More information about Guinea is available on the Guinea Page and from other Department of State publications and other sources listed at the end of this fact sheet.

U.S.-GUINEA RELATIONS

The United States maintained close relations with Guinea prior to the country’s 2008 military coup d’etat, which the U.S. condemned. Following Guinea’s presidential elections in 2010, the United States reestablished strong diplomatic relations with the government. U.S. policy seeks to encourage Guinea’s democratic reforms, its positive contribution to regional stability, and sustainable economic and social development.

The United States supported free, fair, peaceful, and inclusive legislative elections in 2013 and a second presidential election in 2015, marking positive advances in Guinea’s democratic development. The U.S. also played a key role in Guinea’s fight against the 2014-2015 Ebola epidemic and is now engaged in preventing and combating future epidemics in the country. The United States is committed to helping Guinea consolidate its democratic transition with the goal of fostering sustainable economic growth thereby. The United States also continues to support Guinea’s Security Sector Reform and Law and Justice Sector Reform, and assists Guinea to professionalize its military and security forces in an effort to promote democracy, rule of law, and respect for human rights.

U.S. Assistance to Guinea

The U.S. Agency for International Development (USAID) Mission in Guinea supports  increased utilization of quality health services and strengthened democratic governance.  USAID carries out development activities in support of the President’s Malaria Initiative and the Global Health Security Initiative designed to strengthen the health system and improve health outcomes for Guineans. Democracy and governance programs focus on promoting local ownership and citizen participation in the growth and development of Guinea.  USAID assists the Government of Guinea with targeted investments in agriculture, biodiversity, environment and private sector engagement on their journey to self-reliance. Through Power Africa, the U.S. government provides support to Guinea to accelerate access to modern energy services for Guinea’s growing population. 

The United States Peace Corps works throughout the country in the secondary education, agro-forestry, and public health sectors. Examples of recent initiatives include malaria prevention, youth development, and food security.

The Department of Defense,  through U.S. Africa Command (USAFRICOM), continues to professionalize Guinea’s military and security forces through an array of security assistance programs such as: International Military Education and Training (IMET) and English language training.   The Office of Security Cooperation manages Global Peacekeeping Operations Initiative (GPOI) programs, aimed at training and equipping the Guinean Battalion participating in the United Nations Multi-Dimensional Integrated Stabilization Mission in Mali (MINUSMA).   DoD also supports the Guinean Armed Forces in the domain of counterterrorism, maritime security, HIV/AIDS Prevention and treatment, and fighting infectious diseases through the Defense Threat Reduction Agency (DTRA).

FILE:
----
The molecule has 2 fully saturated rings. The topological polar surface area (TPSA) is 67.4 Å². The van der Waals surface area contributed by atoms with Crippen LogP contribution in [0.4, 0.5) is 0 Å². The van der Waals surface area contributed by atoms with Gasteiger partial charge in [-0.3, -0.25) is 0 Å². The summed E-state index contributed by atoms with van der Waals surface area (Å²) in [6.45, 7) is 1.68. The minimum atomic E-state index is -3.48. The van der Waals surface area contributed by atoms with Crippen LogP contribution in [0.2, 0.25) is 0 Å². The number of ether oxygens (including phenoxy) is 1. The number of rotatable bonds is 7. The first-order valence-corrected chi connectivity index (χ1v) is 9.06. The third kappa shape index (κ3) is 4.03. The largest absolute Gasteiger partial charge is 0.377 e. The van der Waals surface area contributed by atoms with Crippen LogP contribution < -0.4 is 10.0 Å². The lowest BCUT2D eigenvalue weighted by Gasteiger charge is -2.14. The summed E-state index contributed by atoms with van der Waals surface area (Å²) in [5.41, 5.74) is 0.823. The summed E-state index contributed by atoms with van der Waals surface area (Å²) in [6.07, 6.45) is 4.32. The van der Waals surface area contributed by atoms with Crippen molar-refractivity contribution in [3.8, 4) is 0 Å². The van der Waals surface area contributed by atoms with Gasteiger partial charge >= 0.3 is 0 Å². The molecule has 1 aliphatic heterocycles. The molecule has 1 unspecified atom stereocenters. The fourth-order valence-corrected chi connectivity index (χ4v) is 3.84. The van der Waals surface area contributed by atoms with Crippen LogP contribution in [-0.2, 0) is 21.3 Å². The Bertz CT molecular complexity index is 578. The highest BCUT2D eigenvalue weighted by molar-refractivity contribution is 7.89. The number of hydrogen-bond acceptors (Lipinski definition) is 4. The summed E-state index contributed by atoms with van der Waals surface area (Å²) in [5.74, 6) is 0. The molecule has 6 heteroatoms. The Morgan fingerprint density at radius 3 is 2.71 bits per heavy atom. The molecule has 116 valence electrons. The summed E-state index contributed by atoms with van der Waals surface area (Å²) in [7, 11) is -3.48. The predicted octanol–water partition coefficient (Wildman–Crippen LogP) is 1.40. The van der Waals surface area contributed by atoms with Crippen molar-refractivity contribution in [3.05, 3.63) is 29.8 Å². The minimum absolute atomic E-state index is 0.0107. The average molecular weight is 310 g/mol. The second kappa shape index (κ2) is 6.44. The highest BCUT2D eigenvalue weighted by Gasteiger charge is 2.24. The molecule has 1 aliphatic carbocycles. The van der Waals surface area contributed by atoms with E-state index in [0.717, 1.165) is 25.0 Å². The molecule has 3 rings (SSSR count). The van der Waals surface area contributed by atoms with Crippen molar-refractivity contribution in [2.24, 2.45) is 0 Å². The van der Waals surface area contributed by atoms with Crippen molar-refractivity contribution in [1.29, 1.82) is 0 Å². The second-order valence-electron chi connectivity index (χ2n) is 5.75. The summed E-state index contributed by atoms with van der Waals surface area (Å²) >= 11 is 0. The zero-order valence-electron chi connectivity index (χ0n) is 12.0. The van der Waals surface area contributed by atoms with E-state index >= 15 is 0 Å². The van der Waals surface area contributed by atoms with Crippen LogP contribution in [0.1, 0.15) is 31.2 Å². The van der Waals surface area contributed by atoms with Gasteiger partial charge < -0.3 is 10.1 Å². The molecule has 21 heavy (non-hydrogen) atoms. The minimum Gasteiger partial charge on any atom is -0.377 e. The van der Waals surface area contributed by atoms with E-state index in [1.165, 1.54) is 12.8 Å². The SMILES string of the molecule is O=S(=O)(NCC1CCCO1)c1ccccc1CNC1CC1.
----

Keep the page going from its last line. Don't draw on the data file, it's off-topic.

Bilateral Economic Relations

In late 2011, the United States reinstated Guinea’s African Growth and Opportunity Act (AGOA) benefits. The reinstatement followed a review by the U.S. government to examine whether the country had made “continual progress” in meeting AGOA’s eligibility criteria. Those criteria include establishment of a market-based economy, rule of law, economic policies to reduce poverty, protection of internationally recognized worker rights, and efforts to combat corruption. Progress in the political sphere was an important additional factor. AGOA eligibility provides the potential for an increase in mutually beneficial trade and investment between Guinea and the United States.

The United States and Guinea seek to expand current financing agreements through new services and products from the Development Finance Corporation formerly OPIC. Guinea is a major trading partner with the U.S. especially in the bauxite and iron ore mining sectors.  

Guinea’s Membership in International Organizations

Guinea has been active in efforts toward regional integration and cooperation. Guinea and the United States belong to a number of the same international organizations, including the United Nations, International Monetary Fund, World Bank, and World Trade Organization.

Bilateral Representation

The Chief of Mission at U.S. Embassy Conakry is Chargé d’affaires a.i. Audu Besmer ; other principal embassy officials are listed in the Department’s Key Officers List.

Guinea maintains an embassy in the United States at 2112 Leroy Place, NW, Washington, DC 20008 (tel. 202-986-4300).

More information about Guinea is available from the Department of State and other sources, some of which are listed here:

CIA World Factbook Guinea Page
U.S. Embassy
USAID Guinea Page
History of U.S. Relations With Guinea
Office of the U.S. Trade Representative Countries Page
U.S. Census Bureau Foreign Trade Statistics
Export.gov International Offices Page
Travel Information

U.S. Department of State

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